One time I remember Pat Goss throwing a brand new Ford Variable Venturi carburator in the trash,He said they were junk and I believe experience proved Him right,thought it was pretty nifty,that He would do that.

I remember those things. What abominations.

He really didn’t say anything that we have not pointed out to some posters on this site.
We are always explaining to people that the code does not tell you what part is bad.

Though he does make it sound as though everyone (DYI’ers) don’t understand how to use a code reader, and diagnose a problem the right way.


If we follow his instructions, here’s the answer to 90% of the questions we’re asked:
“Take it to a mechanic and tell him the symptoms.”

wonder what our advice success rate is.

When I had a burst appendix and I finally went to the emergency room, I told the doctor I didn’t think it was appendix because it didn’t have the same symptoms as the book. He said sometimes they don’t follow the book. It was appendix. Surgery that night and only a week in the hospital.

I usually try to tell them everything that I have tried or what is happening then because by that time I’m at a loss or its not something I want to deal with. The problem is though at a dealership, you can’t get past the service attendant to talk to a mechanic and also can’t get a word in edgewise. Truly I think it would help all around if a mechanic would just step out for a few minutes to discuss the thing and save everyone some time and effort. I understand the issue though dealing with the public but when I tell the girl at the counter that the light only comes on when someone is in the back seat, seems to me thats something the mechanic should know about.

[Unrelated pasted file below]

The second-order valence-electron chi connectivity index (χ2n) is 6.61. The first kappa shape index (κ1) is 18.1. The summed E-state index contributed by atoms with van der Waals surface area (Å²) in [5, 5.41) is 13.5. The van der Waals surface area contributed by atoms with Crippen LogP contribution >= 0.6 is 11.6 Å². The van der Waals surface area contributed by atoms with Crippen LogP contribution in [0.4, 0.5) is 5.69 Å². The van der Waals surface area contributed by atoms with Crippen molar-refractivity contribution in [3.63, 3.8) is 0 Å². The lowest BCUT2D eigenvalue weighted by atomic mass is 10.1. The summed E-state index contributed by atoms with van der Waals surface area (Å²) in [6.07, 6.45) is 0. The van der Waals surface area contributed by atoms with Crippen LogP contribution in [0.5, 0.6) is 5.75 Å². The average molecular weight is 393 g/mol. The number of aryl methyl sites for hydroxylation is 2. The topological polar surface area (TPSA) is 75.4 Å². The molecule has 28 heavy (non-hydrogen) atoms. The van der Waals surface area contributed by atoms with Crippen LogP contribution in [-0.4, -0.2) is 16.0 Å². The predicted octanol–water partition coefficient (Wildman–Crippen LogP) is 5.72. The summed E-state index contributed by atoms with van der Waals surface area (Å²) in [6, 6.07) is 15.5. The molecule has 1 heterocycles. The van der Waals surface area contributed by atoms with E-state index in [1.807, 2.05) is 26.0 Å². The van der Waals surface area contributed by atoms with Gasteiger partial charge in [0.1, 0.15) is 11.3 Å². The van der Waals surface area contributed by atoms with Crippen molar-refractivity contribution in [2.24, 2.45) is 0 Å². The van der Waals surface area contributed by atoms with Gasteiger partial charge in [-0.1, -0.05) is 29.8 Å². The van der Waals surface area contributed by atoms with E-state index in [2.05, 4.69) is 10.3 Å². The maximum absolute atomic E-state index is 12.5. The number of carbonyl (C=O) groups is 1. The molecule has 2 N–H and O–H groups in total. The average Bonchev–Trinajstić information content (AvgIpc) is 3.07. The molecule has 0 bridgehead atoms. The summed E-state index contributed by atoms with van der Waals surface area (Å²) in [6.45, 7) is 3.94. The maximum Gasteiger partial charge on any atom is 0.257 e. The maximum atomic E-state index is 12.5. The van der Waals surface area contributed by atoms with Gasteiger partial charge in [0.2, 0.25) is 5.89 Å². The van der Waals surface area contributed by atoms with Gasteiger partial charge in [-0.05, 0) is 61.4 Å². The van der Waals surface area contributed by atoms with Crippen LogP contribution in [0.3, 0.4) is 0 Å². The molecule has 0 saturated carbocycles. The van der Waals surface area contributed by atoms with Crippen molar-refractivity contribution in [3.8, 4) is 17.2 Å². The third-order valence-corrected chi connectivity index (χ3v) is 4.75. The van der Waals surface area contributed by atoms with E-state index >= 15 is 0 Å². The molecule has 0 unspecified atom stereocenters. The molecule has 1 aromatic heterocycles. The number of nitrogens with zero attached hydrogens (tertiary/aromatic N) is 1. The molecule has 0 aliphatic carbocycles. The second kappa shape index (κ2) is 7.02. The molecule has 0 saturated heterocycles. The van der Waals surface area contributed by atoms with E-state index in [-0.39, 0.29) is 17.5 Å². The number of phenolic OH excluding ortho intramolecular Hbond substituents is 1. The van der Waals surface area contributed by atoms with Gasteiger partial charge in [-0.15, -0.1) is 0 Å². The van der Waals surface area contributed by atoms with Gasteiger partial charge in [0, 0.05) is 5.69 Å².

I remember one time with a new car and an intermittent extended crank issue, I was able to sit right with the mechanic while he had the fuel pressure tester hooked up. He was getting no results and then bingo the pressure went to zero so he knew it was a stuck injector. Just worked well all around but I’m sure he was doubting me for a while.

Yep,give us some credit.@Yosemite

I agree 100% with Pat but I repair my own vehicles so I always self diagnose a problem. I want to know what’s wrong…and what I need to do to correct it. It’s sounds simple but there is a lot more to it than that. If you take your vehicle to a mechanic…do as Pat advises. If you work on your own vehicles…self diagnosis is critical in finding the root cause of the malfunction. Once you’ve done that it’s easy but…as we all know…that’s also the hard part most of the time.